Biological compartments: The genes of the NMDAR subunits are expressed in various tissues and are not only restricted to the nervous system. The level of expression of these receptors in neuronal and non-neuronal cells depends on: transcription, chromatin remodelling, mRNA levels, translation, stabilization of the protein, receptor assembly and trafficking, energy metabolism and numerous environmental stimuli (reviewed in Traynelis et al., 2010).
In hippocampus region of the brain, NR2A and NR2B are the most abundant NR2 family subunits. NR2A-containing NMDARs are mostly expressed synaptically, while NR2B-containing NMDARs are found both synaptically and extrasynaptically (Tovar and Westbrook, 1999).
General role in biology: NMDA receptors, when compared to the other Glu receptors, are characterized by higher affinity for Glu, slower activation and desensitisation kinetics, higher permeability for calcium (Ca2+) and susceptibility to potential-dependent blockage by magnesium ions (Mg2+). NMDA receptors are involved in fast excitatory synaptic transmission and neuronal plasticity in the central nervous system (CNS). Functions of NMDA receptors:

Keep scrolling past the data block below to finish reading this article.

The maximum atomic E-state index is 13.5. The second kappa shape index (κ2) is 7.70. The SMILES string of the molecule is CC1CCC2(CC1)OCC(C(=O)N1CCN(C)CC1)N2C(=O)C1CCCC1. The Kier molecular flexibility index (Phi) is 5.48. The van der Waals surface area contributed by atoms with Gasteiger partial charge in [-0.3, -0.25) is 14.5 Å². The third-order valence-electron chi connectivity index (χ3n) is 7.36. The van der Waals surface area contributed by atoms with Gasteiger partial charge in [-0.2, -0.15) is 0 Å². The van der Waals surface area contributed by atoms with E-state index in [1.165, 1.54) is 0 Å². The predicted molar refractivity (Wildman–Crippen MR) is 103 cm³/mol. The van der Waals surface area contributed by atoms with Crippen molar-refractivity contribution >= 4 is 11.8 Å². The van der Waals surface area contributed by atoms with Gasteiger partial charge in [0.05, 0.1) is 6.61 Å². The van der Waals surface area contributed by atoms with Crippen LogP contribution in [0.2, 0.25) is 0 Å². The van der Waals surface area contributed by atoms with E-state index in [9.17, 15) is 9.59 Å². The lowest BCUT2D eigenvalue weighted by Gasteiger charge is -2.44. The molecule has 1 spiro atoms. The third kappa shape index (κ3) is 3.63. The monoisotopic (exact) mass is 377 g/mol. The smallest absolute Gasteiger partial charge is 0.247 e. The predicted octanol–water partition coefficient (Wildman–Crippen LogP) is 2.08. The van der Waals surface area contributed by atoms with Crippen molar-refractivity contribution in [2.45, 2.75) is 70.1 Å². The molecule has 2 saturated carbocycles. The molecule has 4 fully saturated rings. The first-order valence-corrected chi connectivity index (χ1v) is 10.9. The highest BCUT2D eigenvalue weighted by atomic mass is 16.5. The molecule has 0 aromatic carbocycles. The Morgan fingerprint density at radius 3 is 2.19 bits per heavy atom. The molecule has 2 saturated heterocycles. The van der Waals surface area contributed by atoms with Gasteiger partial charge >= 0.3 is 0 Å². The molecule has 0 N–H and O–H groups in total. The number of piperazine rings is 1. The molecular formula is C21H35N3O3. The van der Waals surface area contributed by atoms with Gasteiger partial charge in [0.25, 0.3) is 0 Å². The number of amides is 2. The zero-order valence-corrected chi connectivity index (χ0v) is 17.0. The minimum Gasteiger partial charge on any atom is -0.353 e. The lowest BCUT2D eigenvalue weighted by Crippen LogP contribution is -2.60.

1. They are involved in cell signalling events converting environmental stimuli to genetic changes by regulating gene transcription and epigenetic modifications in neuronal cells (Cohen and Greenberg, 2008).